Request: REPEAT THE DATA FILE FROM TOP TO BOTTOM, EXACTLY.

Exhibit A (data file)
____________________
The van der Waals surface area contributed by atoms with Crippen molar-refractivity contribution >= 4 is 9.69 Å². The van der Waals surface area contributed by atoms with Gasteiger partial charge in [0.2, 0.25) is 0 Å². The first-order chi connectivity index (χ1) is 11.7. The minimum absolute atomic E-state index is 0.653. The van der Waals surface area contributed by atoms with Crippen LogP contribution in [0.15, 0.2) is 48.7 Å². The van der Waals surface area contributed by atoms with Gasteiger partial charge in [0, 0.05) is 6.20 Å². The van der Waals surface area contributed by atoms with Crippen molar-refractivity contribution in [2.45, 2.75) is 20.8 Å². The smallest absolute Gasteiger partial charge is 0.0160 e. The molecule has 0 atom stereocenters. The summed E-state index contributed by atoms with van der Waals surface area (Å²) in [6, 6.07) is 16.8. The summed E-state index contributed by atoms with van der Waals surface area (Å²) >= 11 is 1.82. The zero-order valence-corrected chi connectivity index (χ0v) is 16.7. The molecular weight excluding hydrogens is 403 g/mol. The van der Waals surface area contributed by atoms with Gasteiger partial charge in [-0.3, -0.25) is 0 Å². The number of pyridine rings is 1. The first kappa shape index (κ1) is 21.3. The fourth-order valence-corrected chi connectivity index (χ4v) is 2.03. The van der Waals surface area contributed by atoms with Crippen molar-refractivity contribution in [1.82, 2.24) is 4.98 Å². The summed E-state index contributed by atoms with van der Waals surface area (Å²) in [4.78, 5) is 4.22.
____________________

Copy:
The van der Waals surface area contributed by atoms with Crippen molar-refractivity contribution >= 4 is 9.69 Å². The van der Waals surface area contributed by atoms with Gasteiger partial charge in [0.2, 0.25) is 0 Å². The first-order chi connectivity index (χ1) is 11.7. The minimum absolute atomic E-state index is 0.653. The van der Waals surface area contributed by atoms with Crippen LogP contribution in [0.15, 0.2) is 48.7 Å². The van der Waals surface area contributed by atoms with Gasteiger partial charge in [0, 0.05) is 6.20 Å². The van der Waals surface area contributed by atoms with Crippen molar-refractivity contribution in [2.45, 2.75) is 20.8 Å². The smallest absolute Gasteiger partial charge is 0.0160 e. The molecule has 0 atom stereocenters. The summed E-state index contributed by atoms with van der Waals surface area (Å²) in [6, 6.07) is 16.8. The summed E-state index contributed by atoms with van der Waals surface area (Å²) >= 11 is 1.82. The zero-order valence-corrected chi connectivity index (χ0v) is 16.7. The molecular weight excluding hydrogens is 403 g/mol. The van der Waals surface area contributed by atoms with Gasteiger partial charge in [-0.3, -0.25) is 0 Å². The number of pyridine rings is 1. The first kappa shape index (κ1) is 21.3. The fourth-order valence-corrected chi connectivity index (χ4v) is 2.03. The van der Waals surface area contributed by atoms with Crippen molar-refractivity contribution in [1.82, 2.24) is 4.98 Å². The summed E-state index contributed by atoms with van der Waals surface area (Å²) in [4.78, 5) is 4.22.